Donna’s story

Until 37, Donna had no idea what her pancreas was or of the vital job it has. She shares her story and explains why there needs to be more education surrounding our health.

Tell us about you 

Hi, I am Donna, 38 years old from Bolton. I am raising three children that are not biologically my own, ages eleven, five and four, so life is very busy as you can imagine! I am their legal guardian (correct terminology is Kinship Carer). I’m mostly known in our household as “Dee Dee. They are my world and they depend on me to be the best Dee Dee I can be. Aside from busy family-life, I am also a trustee of a charity close to my heart called Kinship Carers UK, and with this experience, I would like to share my story today after seeing all the great work Guts UK are currently doing.”

Can you remember when your symptoms began? 

Vividly, yes! Two days before my eldest’s birthday, I started with pain and feeling unwell. I wanted little man to have his celebration before I sought medical advice. My body had other ideas. Four days later I was rushed to hospital by ambulance in crippling pain, vomiting, a fever, and sweating profusely. I thought I was having a heart attack.”

Talk us through your time in hospital 

After ultrasounds, CT scans, MRIs and a 3-night stay courtesy of the NHS, I was told it was pancreatitis. I felt relieved it was not a heart attack. I thought, “Hand over the antibiotics and send me on my way!” I was itching to get home to the children. Little did I know it was the start of a long journey ahead. 

Two months later in October, the pain started again. I put the kids to bed, rang my mum to watch them before calling 999 again. When there, I was met with a consultant that informed me I have chronic pancreatitis with necrosis (dead pancreatic tissue). Scans showed I had already lost 35% of my pancreas. I also had a pseudocyst, a pocket of fluid attached to my pancreas, that could either resolve itself or may need surgery.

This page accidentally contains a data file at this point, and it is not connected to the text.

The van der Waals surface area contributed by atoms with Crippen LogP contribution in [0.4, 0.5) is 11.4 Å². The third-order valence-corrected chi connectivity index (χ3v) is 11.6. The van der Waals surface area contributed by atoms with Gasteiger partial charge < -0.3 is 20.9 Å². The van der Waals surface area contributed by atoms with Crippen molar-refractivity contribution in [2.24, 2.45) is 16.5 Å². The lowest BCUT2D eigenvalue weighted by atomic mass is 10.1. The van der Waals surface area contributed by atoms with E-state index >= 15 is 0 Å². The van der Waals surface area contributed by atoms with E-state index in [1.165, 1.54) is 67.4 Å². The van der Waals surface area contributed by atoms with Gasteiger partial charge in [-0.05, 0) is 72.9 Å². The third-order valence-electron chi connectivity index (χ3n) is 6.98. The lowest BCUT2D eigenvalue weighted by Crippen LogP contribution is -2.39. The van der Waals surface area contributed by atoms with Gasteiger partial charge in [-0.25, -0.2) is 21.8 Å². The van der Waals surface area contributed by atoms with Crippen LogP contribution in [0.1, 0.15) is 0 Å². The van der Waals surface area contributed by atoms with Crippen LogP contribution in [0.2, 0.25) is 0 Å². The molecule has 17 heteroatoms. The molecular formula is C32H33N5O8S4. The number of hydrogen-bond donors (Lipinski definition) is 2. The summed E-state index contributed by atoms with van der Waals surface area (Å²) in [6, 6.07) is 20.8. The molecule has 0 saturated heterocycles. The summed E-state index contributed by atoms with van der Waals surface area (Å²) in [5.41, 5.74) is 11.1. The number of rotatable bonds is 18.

Pancreatitis can happen to anyone, but in my case, I often wonder if stress was a factor.

How did you do after the hospital stay?

I was doing well, healthy changes in lifestyle, a lovely Christmas, mainly because I did not want another hospital stay. But in February the familiar panic set in that I needed to be seen by a medical professional again. I took myself to hospital. 

The pseudocyst had grown, and had grown friends (more cysts) too! I was in so much pain I felt like clawing my own insides out. I ended up spending three weeks in hospital and they struggled to keep on top of my pain. The only thing that would slightly help was standing in a scolding hot hospital shower, IVs attached, until someone knocked on the door. I was a terrible patient. I was transferred to my nearest specialist hospital to have the cyst drained. 

Waking up from the operation was instant relief. I thought to myself, ‘Is this my body?’ after spending three weeks in total agony. Eventually, I could go home to my children.”

How are you doing more recently? 

Since February, I’ve been waiting on an appointment to see a specialist. My doctor has a referral sorted for me, but it will be months until I see somebody 

In the meantime, the prescription pancreatic enzymes help me when it comes to eating food without as much pain. But I struggle most with fatigue and energy levels. After the kids are in bed, so am I. Everything else like housework, or fighting for my health, sometimes take a back-seat. 

My mammy dearest as I call her (also known as Deb), and I have a wicked sense of humour which helps me. Laughter is the best medicine, and always at hand with the kids I live so fiercely for. 

Now I have chronic pancreatitis, I am the most in-tune with my body as I’ve ever been. Conscious of things I put into my body and the effects it will have.” 

Why are you sharing your story today?

To let others know it does get better, and is even manageable with the right support. Pain can take its toll mentally as well as physically. I was 37 when I discovered my pancreas, and the ridiculous important job it has within your body. Personally, I would like there to be more education on the pancreas for the general public and for medical professionals before it is too late. 

I was like a deer in headlights when first diagnosed, unable to absorb any information in hospital due to the medication I was on. Originally, I relied on doctor Google, but never do that! Conflicting reports that will drive you crazy. I have since learned to rely on peer support and charities like Guts UK, who know what you are going through and that everyone is different. If only I had that information in the early days. Hindsight, eh? 

If I can just help one person by sharing my story, just one. To let them know you are not alone, I feel your pain then it is worthwhile. 

My favourite saying: “Everything will be ok in the end, if it’s not ok, then it’s not the end” Things do get better, even if you can’t see it just yet.


There is no effective treatment for pancreatitis. There is no cure.

Guts UK is dedicated to finding an effective treatment, a cure for this misunderstood and underfunded condition. We are building a community affected by pancreatitis, comforted in knowing they’re not alone.

Our guts have been underfunded and misunderstood for too long. Together, we can change that. Donate to our life-saving research today. Thank you.

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